Secular charter sparks debate

Graphic by Lena Yang.
Graphic by Lena Yang.

Pauline Marois’ Parti Québecois (PQ) government has proposed a highly controversial Charter of Values, eliciting backlash across both the province and the country as a whole.  The PQ, in their charter of values proposal, is recommending that all public employees be prohibited from wearing overt religious symbols including Muslim veils, turbans, Jewish yarmulkes or large crucifixes.

The PQ claims that the Charter of values would attempt to establish the neutrality of the state and provide clear guidelines on religious accommodations for individuals working within the public sector, including government departments, schools, publicly funded daycares and universities, as well as for police officers and judges.

The proposed charter has triggered public outcry, with thousands taking to the street in protest. Individuals of all faiths gathered in Montreal’s downtown core last week in a march to demonstrate against the charter.

Chantal deSereville, a law student at McGill University, is outraged by the very idea of the legislation.

“Everyone is pretty much on the same page in that they don’t agree with the Charter of Values; everyone is blatantly against it,” deSereville commented. “The reality of this thing is it’s not Christians who are affected by it, it’s minority groups that are being targeted. It’s hard to see how this isn’t blatant racism.”

Brian Tanguay, a professor of political science at Wilfrid Laurier University who specializes in areas of Québec politics, spoke with The Cord about the disputed charter, offering contextual background to the hotly debated issue.

“From an outsider’s perspective it looks to be a solution in search of a problem,” Tanguay said. “It does not appear to the outsider that there has been a huge problem with the integration of immigrants into Québec society; moreover, there isn’t a lot of compelling evidence that the wearing of religious symbols in the workplace has fueled conflict or tension in society, especially in Montreal.”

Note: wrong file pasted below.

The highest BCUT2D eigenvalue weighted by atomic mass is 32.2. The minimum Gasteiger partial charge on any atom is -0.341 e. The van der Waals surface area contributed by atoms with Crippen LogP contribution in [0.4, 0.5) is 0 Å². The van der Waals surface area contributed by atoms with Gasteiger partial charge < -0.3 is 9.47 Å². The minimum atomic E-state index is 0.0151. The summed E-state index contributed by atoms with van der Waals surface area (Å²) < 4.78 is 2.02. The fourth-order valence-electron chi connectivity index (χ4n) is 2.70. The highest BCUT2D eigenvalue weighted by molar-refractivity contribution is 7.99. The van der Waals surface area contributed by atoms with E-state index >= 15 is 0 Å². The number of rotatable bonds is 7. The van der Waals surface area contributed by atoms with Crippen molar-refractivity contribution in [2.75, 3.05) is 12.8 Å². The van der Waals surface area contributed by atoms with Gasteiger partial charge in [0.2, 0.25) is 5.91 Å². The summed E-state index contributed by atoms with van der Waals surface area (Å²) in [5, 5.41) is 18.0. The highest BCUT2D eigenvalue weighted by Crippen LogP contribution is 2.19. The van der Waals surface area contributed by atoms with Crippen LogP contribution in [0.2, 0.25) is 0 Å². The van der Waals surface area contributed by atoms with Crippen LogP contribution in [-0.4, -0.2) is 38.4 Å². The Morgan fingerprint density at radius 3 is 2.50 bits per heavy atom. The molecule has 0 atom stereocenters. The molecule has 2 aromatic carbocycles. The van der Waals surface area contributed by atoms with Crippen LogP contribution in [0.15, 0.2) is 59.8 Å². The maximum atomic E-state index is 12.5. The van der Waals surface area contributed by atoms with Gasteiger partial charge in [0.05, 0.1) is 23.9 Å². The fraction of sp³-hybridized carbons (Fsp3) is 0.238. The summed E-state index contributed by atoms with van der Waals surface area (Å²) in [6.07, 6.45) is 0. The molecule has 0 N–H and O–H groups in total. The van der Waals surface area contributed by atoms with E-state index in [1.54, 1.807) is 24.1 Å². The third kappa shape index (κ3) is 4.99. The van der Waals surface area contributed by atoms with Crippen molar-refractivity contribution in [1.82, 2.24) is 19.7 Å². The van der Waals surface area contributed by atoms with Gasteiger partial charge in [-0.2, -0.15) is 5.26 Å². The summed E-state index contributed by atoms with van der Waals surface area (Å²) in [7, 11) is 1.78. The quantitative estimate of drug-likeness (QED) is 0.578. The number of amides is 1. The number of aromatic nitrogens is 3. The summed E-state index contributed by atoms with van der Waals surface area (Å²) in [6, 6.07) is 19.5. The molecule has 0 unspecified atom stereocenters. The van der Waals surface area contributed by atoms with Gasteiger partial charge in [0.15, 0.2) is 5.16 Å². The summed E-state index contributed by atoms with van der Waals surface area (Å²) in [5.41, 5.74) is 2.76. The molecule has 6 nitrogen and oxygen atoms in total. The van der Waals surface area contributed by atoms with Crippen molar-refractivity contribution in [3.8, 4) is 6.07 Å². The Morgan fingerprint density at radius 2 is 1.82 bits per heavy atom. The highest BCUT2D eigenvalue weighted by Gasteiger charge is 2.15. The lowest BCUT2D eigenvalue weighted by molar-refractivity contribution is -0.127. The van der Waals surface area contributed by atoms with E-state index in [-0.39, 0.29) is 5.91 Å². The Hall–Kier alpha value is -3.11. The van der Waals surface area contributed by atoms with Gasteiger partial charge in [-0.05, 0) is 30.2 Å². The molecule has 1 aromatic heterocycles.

Québec has had many isolated issues over immigration policies.

Tanguay specifically pointed to one incident in the town of Herouxville in 2007, which he believes has significant relevance to the current charter controversy.  A code of conduct was issued in 2007 to immigrants in the rural town of about 1,000 inhabitants.

“It was politicized by someone named Mario Dumont who was the leader of a third party in Québec called the ADQ (Action Démocratique du Québec),” explained Tanguay.

The ADQ garnered exponential support in the provincial election of that year, moving from holding only four seats in the legislature to becoming the Official Opposition with forty-one seats.

“There’s a lot of evidence to suggest that they benefited mostly from Dumont’s somewhat hardline stance on this issue of religious accommodation,” Tanguay continued.

The introduction of the charter appears to be rooted in the PQ’s traditional, nationalist view on the issue of Québec identity.

“One wonders why the charter was introduced right now in the way that it has been and the answer seems to be political. That it is primarily a project to shore up support for a flagging sovereignty movement,” Tanguay said.

If Marois’ minority government loses the confidence of the National Assembly, an election could be triggered sooner rather than later.

“A lot of outside observers believe that the PQ would be perfectly happy not to have these proposals go through and rather they be defeated in the National Assembly on them and move to an election immediately on this issue, and I believe that that is the case,” explained Tanguay.

“More than anything the PQ leadership right now wants to provoke a fight with the rest of Canada. They believe that they have the support of the majority of Francophones in Québec and that they could fight the election on this question.”

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